When you don’t have time to read, there’s an app for that. Podcastle turns text into a podcast through machine learning.

Latest AI News: App Reads Text; Lack of Programmers; COVID Air Cleaner

One frequent question involving social media arguments is “Where do you get your news from?” Information comes at the public in such quantities and with such quickness that it’s hard to keep up. However, an app called Podcastle, which reads selected information sources from a feed, may be just what those pressed for time need to absorb specific information.

Developed by ML engineer Artavazd Yeritsyan, Podcastle, is a third-party text-to-speech generator that uses artificial intelligence (AI) to convert news, articles, and blogposts into audio podcasts.

It can be installed as an extension on the Google Chrome browser and instantly clicked to produce and play the audio version of any story, from breaking news to a long feature. According to an article from newsbytesapps.com, you can have anything in text read to you on the fly.

Yeritsyan says Podcastle can be used by anyone but is mainly aimed at helping youngsters between ages 18 and 24 to consume news on-the-go, without letting them feel that a robot is talking to them.

“Our text-to-podcast converter based on machine learning is our unique offering. The podcasts we generate are very human-like and consider all the emotions and writer’s tone of voice,” he added.

AI Talent In Big Demand

The COVID-19 virus has all but wiped out certain business in the last 6 months. The hospitality industry, in particular, has suffered. However, if you have watched the stock market, high tech stocks are still performing well, despite the pandemic. Here is one more reason to include programming in your education as reported on zdnet.com this week.

The Bipartisan Policy Center, a research arm of the U.S. Congress, just issued a report  that stresses the need for greater AI education and training so public and private-sector organizations can stay ahead in the global economy. “Closing the AI talent gap requires a targeted approach to training, recruiting, and retaining skilled workers. This AI talent should ideally have a multidisciplinary skill set that includes ethics.” And it’s being done safely online.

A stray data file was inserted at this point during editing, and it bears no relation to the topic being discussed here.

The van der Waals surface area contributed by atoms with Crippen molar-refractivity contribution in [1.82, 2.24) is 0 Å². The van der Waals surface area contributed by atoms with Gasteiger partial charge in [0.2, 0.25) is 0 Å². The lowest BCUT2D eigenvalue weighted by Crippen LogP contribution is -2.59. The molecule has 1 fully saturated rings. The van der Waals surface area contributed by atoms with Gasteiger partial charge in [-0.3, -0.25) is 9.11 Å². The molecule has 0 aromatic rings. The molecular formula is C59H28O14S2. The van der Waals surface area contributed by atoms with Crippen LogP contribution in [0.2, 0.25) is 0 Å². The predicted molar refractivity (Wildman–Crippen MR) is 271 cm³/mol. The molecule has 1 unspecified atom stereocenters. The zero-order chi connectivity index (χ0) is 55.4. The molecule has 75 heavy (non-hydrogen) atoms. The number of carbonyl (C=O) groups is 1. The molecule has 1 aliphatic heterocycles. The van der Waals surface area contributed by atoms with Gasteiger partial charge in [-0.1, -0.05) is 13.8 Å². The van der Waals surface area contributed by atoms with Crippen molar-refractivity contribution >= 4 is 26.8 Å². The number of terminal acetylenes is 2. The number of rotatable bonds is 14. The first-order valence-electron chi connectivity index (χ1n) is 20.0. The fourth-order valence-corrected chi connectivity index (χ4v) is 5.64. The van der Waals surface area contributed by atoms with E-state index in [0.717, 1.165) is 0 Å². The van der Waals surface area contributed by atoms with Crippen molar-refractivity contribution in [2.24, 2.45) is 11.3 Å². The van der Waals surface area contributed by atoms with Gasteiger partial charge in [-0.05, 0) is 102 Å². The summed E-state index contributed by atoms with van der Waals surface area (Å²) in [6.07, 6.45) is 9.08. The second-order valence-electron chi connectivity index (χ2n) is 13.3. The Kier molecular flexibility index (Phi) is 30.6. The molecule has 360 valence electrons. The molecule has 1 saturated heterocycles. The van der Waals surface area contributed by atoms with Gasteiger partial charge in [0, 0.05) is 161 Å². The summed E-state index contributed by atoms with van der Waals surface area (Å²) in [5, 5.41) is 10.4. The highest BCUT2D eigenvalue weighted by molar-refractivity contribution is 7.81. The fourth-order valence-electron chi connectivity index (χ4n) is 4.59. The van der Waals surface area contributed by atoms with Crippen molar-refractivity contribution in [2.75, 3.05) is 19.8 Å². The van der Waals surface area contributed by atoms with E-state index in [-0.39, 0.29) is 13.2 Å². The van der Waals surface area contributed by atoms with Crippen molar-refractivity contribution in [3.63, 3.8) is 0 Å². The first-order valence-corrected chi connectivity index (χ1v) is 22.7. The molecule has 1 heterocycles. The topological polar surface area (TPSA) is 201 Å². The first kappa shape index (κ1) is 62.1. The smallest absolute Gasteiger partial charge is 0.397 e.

Lukas Spranger, a data scientist and software engineer, has been compiling a growing list of online courses over at the KDNuggets site. These include the following:

Machine learning (Stanford University): Introductory course covers classic techniques.
Introduction to Artificial Intelligence (University of California Berkeley): Covers everything pertaining to understanding AI.
Natural Language Processing with Deep Learning (Stanford): Modern NLP techniques.


Another issue that has surfaced with the COVID-19 virus is the concern over the air that’s recirculated in office or warehouse environments. Does the virus remain in the air and is it being given more chances to infect us by being circulated in buildings? A new technology described on automatedbuildings.com is a solution that public spaces can use to ensure safety.

Ken Sinclair and Andy McMahon, Channel Sales Director, at BrainBox AI explained in an interview that the AI offers a unique technology, combining deep learning, cloud-based computing, and autonomous decision-making to support a 24/7 self-operating building HVAC (Heating, Ventilation, and Air Conditioning) cleaning system. The system also generates up to a 25% reduction in total energy costs, a 20-40% reduction in carbon footprint and a 60% increase in occupant comfort.

According to McMahon, the COVID mitigation is a new system:

“BrainBox AI recently transformed its expertise in building automation and autonomous HVAC technologies to create the Airborne Virus Mitigation Program (AVMP), which aims to proactively mitigate the potential spread of pathogens and improve air quality in buildings. As most recent research suggests, airborne viruses, such as COVID-19’s SARS-CoV-2, can be recirculated non-deliberately throughout building HVAC systems. The AVMP follows the control system standards recommended by ASHRAE and the CDC through two specific strategies: dilution ventilation and temperature and humidity regulation.”

read more at newsbytesapp.com